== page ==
While only premium subscribers can make calls at present, all accounts can receive them, X said on its website late on Wednesday.
The feature is now available on Apple's iOS and will soon be available on Android, the company said.
Users can control who can call them through the direct messages settings. To call another user, they must have sent you a direct message at least once before, X said.
Following the policy update, Mr Musk announced that X users would be able to make video and voice calls through the platform on both iOS and Android operating systems without sharing their phone numbers.
“X is the effective global address book … that set of factors is unique,” Mr Musk said at the time.
With its latest move, the platform takes on other established apps that offer the same feature, most notably those from Meta Platforms, which include Facebook, Instagram and WhatsApp.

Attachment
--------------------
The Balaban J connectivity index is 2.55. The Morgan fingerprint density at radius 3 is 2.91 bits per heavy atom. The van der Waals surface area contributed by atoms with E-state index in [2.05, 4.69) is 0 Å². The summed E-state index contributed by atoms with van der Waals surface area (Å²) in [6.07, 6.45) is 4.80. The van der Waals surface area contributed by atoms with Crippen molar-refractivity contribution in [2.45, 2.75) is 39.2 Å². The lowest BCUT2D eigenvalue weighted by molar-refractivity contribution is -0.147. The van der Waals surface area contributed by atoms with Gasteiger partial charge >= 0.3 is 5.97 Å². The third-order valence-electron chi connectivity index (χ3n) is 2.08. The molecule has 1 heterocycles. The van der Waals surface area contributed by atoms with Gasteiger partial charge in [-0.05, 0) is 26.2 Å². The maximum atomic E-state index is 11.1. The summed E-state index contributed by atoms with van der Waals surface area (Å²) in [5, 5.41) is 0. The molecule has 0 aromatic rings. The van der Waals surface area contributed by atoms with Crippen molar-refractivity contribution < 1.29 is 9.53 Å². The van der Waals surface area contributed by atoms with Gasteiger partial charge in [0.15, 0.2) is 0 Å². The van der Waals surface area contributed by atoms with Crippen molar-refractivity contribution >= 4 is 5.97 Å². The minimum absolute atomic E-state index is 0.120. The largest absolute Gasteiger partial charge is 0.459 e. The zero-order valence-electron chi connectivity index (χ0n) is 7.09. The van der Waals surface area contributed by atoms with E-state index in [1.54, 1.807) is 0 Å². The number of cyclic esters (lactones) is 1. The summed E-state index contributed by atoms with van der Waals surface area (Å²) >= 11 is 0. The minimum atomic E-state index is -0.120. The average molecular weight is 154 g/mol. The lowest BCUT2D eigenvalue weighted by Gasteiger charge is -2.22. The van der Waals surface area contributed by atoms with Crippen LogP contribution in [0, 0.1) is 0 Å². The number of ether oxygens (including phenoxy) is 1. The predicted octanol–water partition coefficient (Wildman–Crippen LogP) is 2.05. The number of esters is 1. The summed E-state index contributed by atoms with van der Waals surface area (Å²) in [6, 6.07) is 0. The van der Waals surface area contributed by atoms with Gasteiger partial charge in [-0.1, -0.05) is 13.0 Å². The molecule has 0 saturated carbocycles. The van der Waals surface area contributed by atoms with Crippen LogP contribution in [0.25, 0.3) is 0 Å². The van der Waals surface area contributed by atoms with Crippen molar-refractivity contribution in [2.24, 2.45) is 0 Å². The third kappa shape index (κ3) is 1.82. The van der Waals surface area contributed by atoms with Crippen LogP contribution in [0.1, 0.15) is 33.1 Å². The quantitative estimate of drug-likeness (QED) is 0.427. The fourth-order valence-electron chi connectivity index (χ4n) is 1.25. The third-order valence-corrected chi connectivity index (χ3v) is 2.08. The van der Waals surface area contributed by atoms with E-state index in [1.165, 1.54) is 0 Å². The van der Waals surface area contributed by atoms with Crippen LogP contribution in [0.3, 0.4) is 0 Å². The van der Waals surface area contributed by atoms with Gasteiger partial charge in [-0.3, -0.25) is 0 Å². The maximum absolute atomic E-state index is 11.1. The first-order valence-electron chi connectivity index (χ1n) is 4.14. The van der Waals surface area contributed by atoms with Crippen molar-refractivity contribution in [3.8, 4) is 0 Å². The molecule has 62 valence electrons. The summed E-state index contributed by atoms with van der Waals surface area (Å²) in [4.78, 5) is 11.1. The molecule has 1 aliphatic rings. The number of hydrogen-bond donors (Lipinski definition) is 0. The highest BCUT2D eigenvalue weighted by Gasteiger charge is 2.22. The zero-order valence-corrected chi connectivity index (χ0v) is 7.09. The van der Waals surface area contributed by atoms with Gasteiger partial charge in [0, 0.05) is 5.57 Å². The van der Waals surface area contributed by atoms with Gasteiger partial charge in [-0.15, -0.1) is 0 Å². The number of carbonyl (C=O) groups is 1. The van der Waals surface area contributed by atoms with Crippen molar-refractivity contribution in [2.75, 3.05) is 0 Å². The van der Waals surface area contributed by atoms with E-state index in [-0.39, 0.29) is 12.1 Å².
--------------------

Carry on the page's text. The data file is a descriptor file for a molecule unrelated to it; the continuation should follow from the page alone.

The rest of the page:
Mr Musk completed his $44 billion acquisition of the San Francisco-based microblogging platform last October and has made a series of changes since.
The changes are part of efforts aimed at boosting user experience and diversifying the company's revenue sources, according to Mr Musk.
He rebranded the platform to X in July in a move that reportedly wiped out between $4 billion and $20 billion in value, according to analysts and brand agencies.
In December, Twitter also relaunched Twitter Blue, the platform's top-tier account, which indicates that a user is verified, as a paid subscription service.
The premium feature’s fees start at $8 a month for individuals, with joiners getting subscriber-only features including Edit Tweet, 1080p video uploads, reader mode, the coveted blue check mark and longer tweets.
The costs of keeping the ticks start at $1,000 a month for organisations, plus $50 monthly for each affiliate or employee account.
The social media platform now also requires users to have an account and be logged in to view user profiles and tweets, a move Mr Musk claims will prevent data from being “pillaged so much”.